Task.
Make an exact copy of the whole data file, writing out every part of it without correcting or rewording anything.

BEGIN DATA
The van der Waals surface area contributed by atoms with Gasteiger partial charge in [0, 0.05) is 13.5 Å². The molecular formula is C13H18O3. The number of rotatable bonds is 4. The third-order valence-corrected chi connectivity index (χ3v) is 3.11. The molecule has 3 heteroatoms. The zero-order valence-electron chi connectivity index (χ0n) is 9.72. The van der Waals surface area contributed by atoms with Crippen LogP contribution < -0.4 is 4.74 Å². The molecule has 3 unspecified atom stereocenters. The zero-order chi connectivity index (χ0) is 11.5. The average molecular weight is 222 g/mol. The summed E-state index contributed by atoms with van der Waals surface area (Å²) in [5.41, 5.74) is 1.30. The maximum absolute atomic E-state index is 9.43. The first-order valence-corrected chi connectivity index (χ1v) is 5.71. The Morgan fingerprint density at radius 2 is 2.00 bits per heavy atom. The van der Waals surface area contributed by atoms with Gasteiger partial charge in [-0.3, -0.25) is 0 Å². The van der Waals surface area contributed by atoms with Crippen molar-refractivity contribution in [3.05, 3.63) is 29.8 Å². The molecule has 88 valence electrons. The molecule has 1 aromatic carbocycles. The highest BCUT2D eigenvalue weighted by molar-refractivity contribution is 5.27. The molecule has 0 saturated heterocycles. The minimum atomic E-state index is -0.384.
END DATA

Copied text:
The van der Waals surface area contributed by atoms with Gasteiger partial charge in [0, 0.05) is 13.5 Å². The molecular formula is C13H18O3. The number of rotatable bonds is 4. The third-order valence-corrected chi connectivity index (χ3v) is 3.11. The molecule has 3 heteroatoms. The zero-order valence-electron chi connectivity index (χ0n) is 9.72. The van der Waals surface area contributed by atoms with Crippen LogP contribution < -0.4 is 4.74 Å². The molecule has 3 unspecified atom stereocenters. The zero-order chi connectivity index (χ0) is 11.5. The average molecular weight is 222 g/mol. The summed E-state index contributed by atoms with van der Waals surface area (Å²) in [5.41, 5.74) is 1.30. The maximum absolute atomic E-state index is 9.43. The first-order valence-corrected chi connectivity index (χ1v) is 5.71. The Morgan fingerprint density at radius 2 is 2.00 bits per heavy atom. The van der Waals surface area contributed by atoms with Gasteiger partial charge in [-0.3, -0.25) is 0 Å². The van der Waals surface area contributed by atoms with Crippen molar-refractivity contribution in [3.05, 3.63) is 29.8 Å². The molecule has 88 valence electrons. The molecule has 1 aromatic carbocycles. The highest BCUT2D eigenvalue weighted by molar-refractivity contribution is 5.27. The molecule has 0 saturated heterocycles. The minimum atomic E-state index is -0.384.